(a) ‘Reasonable’

The most obvious example of good faith vagueness is the word reasonable. It introduces an objective standard into the contract. The term reasonable places a limit on discretionary power or the effect of overly strict obligations. Where it limits the exercise of discretionary power, it requires that a party be able to explain its performance (or failure to perform as expected). Where the term reasonable is included with the aim of reducing the ‘harshness’ of strict contract clauses, it introduces a common-sense approach to a strict interpretation of what may normally be expected from a party’s performance. The standard of ‘reasonableness’ is usually measured by considering how a well-informed third party with the same expertise would act under the same circumstances.

Party’s discretion. The opposite of reasonable would (therefore) be indicated in the phrase at a party’s discretion or in otherwise strict (and strictly enforced) criteria, although no performance and no exercise of power under a contract should be ‘unreasonable’ if it adversely affects the other party’s proper interests.

A typical manifestation of this is where a party has the right to exercise discretion in making a decision under a contract provision: whether submitted documents satisfy the contractual requirements. The party who has the right to make such a decision will want to be able to make it at its sole discretion. This way, whatever the party decides cannot be disputed by the other party. The other party will push for a (less subjective) standard of reasonableness, as this would give it the right to obtain an explanation and to question the other party’s decision.

DCFR. The Common Frame of Reference[1] defines reasonable as a concept:

“to be objectively ascertained, having regard to the nature and purpose of what is being done, to the circumstances of the case and to any relevant usages and practices.”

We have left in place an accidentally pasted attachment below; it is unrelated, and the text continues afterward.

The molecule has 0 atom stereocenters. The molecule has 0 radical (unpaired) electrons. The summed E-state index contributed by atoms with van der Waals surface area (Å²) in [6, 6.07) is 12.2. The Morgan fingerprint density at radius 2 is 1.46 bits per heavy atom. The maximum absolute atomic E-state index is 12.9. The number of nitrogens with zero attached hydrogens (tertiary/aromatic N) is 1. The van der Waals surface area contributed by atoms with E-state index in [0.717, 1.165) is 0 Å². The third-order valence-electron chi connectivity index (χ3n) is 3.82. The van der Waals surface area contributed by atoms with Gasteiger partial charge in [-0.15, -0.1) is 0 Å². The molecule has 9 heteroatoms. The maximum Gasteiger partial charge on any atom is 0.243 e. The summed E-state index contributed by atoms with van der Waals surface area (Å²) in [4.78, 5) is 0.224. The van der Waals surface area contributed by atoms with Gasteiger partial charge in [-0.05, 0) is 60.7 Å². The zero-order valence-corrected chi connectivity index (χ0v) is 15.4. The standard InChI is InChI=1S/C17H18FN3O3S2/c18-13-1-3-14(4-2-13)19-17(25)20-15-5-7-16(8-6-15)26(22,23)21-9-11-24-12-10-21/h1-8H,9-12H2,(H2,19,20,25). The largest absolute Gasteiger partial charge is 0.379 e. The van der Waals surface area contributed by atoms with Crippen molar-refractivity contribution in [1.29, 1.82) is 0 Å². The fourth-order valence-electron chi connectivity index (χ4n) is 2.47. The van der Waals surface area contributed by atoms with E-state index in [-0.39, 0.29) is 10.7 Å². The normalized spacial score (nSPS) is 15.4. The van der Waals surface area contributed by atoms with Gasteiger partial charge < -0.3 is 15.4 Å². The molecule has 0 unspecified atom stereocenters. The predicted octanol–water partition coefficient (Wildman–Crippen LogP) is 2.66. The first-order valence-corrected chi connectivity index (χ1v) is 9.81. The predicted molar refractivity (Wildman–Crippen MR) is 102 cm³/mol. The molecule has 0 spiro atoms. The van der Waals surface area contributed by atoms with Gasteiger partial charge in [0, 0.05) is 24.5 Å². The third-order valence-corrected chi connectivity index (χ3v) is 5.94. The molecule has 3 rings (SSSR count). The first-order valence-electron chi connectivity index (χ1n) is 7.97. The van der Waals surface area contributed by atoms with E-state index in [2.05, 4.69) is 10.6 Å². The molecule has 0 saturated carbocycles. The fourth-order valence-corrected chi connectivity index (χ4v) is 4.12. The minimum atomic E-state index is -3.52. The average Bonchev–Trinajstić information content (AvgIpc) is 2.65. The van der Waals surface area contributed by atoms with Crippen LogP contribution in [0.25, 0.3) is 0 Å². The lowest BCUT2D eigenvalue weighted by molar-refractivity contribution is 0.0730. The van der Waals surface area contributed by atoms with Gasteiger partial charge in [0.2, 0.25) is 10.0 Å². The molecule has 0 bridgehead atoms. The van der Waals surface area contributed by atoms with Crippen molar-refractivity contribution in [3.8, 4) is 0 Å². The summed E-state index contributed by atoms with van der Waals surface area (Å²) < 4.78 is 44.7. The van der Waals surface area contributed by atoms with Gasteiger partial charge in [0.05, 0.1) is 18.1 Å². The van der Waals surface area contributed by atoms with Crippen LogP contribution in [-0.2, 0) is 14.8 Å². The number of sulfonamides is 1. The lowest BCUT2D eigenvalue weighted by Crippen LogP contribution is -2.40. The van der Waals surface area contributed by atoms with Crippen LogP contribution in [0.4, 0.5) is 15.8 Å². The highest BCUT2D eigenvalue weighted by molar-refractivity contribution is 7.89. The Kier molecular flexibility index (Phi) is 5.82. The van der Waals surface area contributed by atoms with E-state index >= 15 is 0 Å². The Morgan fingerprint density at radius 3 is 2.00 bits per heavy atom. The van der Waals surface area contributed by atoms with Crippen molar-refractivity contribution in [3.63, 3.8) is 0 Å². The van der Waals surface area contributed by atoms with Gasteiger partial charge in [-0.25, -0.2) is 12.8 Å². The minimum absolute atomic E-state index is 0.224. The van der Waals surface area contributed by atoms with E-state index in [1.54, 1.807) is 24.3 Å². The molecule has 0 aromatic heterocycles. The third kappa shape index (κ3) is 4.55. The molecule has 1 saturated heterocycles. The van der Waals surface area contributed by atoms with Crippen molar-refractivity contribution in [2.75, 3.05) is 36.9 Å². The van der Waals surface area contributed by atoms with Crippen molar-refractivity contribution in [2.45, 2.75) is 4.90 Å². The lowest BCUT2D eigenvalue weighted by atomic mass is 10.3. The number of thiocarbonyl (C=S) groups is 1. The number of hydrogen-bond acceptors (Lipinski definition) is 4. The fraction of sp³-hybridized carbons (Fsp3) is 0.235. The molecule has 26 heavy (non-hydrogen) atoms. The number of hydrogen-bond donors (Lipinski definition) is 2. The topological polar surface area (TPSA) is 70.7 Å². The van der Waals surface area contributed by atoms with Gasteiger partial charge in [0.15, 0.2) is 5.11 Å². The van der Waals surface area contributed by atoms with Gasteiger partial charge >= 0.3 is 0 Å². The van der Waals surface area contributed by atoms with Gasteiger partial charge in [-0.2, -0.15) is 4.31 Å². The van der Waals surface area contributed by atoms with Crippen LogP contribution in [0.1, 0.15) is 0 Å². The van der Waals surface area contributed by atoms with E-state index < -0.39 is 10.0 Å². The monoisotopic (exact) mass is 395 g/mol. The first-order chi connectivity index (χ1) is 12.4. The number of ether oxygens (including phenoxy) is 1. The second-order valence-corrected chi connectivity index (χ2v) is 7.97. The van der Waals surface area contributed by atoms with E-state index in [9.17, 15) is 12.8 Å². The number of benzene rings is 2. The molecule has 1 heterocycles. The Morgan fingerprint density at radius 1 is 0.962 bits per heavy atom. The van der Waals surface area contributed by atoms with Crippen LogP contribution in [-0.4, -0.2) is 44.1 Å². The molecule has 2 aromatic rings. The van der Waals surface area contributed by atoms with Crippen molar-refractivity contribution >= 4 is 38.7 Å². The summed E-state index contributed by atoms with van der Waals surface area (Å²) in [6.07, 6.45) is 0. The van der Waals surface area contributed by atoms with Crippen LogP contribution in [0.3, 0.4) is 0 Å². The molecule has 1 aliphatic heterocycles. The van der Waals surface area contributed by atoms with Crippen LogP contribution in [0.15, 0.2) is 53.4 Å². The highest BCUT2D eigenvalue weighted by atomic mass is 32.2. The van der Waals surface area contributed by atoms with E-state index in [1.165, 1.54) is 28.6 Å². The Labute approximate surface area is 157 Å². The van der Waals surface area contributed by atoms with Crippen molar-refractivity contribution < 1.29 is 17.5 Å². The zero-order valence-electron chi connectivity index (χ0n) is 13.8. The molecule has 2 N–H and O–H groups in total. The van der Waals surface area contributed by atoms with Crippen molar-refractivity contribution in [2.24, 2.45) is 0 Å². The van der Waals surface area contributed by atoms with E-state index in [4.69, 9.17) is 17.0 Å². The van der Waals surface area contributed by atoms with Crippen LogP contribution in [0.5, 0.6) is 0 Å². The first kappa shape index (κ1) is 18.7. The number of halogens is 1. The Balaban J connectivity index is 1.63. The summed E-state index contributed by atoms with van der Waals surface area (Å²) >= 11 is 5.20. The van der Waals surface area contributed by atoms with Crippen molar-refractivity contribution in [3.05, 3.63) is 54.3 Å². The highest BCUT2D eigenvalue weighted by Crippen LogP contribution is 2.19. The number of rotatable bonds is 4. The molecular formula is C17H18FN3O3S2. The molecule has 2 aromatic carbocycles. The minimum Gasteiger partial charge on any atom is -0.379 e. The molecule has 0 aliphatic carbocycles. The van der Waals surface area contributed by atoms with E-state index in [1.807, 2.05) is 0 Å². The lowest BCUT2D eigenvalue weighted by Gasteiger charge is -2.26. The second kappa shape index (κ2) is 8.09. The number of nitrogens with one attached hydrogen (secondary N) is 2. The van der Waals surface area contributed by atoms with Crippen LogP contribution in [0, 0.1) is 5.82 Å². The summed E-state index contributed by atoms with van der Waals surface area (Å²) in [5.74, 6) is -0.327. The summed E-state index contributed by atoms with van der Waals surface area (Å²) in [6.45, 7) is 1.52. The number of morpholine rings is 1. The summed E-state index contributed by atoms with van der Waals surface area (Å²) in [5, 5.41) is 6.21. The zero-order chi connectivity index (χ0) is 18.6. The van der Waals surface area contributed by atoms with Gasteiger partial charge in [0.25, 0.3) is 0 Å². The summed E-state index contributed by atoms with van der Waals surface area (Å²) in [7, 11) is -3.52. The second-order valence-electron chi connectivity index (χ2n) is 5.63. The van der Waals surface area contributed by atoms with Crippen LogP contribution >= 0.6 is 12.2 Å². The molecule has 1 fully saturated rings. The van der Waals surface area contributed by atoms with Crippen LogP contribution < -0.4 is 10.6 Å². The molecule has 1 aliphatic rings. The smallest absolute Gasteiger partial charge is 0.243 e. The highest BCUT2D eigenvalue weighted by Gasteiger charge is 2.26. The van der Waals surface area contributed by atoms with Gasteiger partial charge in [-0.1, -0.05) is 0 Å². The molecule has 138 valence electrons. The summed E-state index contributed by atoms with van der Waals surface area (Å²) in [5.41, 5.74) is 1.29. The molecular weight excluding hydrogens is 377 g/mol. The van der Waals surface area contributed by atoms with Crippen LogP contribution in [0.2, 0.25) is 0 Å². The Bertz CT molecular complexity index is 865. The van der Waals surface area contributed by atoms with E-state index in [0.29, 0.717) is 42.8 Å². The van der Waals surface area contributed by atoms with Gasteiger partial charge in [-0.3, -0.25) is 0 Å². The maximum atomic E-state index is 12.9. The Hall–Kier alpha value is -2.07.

Qualify the term? There is no need to qualify the term reasonableness if a European law would be applicable. All European legal systems impose some standard of reasonableness on the contracting parties exercising their contractual rights. Nevertheless, contracting parties appreciate that a standard of reasonableness be explicitly introduced. This is also prudent in modern common law systems where the general principle of freedom of contract retains considerable support.[2] An example:

Customer shall reimburse Service Provider’s reasonable out-of-pocket expenses incurred in connection with the Services.

The term reasonable clarifies that there is a limit on reimbursable out-of-pocket expenses. It gives the customer a point of departure for addressing excessive declarations. The service provider should be able to explain why the invoiced expenses were made, and the explanation should be understandable or reasonable. The explanation should fit the parties’ contractual subjective contexts and the actual circumstances. Because the service provider is dependent on the principal’s decision, in hindsight, of its invoice, the service provider will be careful in incurring the expenses.

[1]           The Common Frame of Reference has been developed under auspices of the European Commission, as a framework for and in anticipation of a possible European Civil Code. The term reasonable is defined in Annex I of the CFR, and referred to in Article I-1:103.

[2]           Chitty, Joseph Chitty on Contracts, Thomson Reuters (legal) limited, 2008, 30th ed.